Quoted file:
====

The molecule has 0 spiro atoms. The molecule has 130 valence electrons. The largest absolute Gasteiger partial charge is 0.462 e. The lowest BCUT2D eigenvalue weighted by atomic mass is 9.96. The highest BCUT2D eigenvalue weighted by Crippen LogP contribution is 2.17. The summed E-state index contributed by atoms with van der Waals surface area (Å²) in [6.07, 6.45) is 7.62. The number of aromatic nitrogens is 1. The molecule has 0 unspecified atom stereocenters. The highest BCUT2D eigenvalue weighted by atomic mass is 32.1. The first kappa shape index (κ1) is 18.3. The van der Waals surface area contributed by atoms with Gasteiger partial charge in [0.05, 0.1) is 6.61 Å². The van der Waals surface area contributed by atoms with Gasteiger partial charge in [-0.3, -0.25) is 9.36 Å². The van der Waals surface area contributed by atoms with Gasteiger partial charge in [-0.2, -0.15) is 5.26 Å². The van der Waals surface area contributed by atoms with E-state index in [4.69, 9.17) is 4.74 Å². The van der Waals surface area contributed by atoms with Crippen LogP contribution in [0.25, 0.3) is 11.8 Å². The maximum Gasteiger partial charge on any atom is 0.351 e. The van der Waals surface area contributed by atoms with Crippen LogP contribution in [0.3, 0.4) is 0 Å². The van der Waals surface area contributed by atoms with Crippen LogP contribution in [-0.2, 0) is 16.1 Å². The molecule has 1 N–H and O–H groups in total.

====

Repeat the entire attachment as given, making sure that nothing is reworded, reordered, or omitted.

The molecule has 0 spiro atoms. The molecule has 130 valence electrons. The largest absolute Gasteiger partial charge is 0.462 e. The lowest BCUT2D eigenvalue weighted by atomic mass is 9.96. The highest BCUT2D eigenvalue weighted by Crippen LogP contribution is 2.17. The summed E-state index contributed by atoms with van der Waals surface area (Å²) in [6.07, 6.45) is 7.62. The number of aromatic nitrogens is 1. The molecule has 0 unspecified atom stereocenters. The highest BCUT2D eigenvalue weighted by atomic mass is 32.1. The first kappa shape index (κ1) is 18.3. The van der Waals surface area contributed by atoms with Gasteiger partial charge in [0.05, 0.1) is 6.61 Å². The van der Waals surface area contributed by atoms with Gasteiger partial charge in [-0.3, -0.25) is 9.36 Å². The van der Waals surface area contributed by atoms with Gasteiger partial charge in [-0.2, -0.15) is 5.26 Å². The van der Waals surface area contributed by atoms with E-state index in [4.69, 9.17) is 4.74 Å². The van der Waals surface area contributed by atoms with Crippen LogP contribution in [0.25, 0.3) is 11.8 Å². The maximum Gasteiger partial charge on any atom is 0.351 e. The van der Waals surface area contributed by atoms with Crippen LogP contribution in [0.3, 0.4) is 0 Å². The van der Waals surface area contributed by atoms with Crippen LogP contribution in [-0.2, 0) is 16.1 Å². The molecule has 1 N–H and O–H groups in total.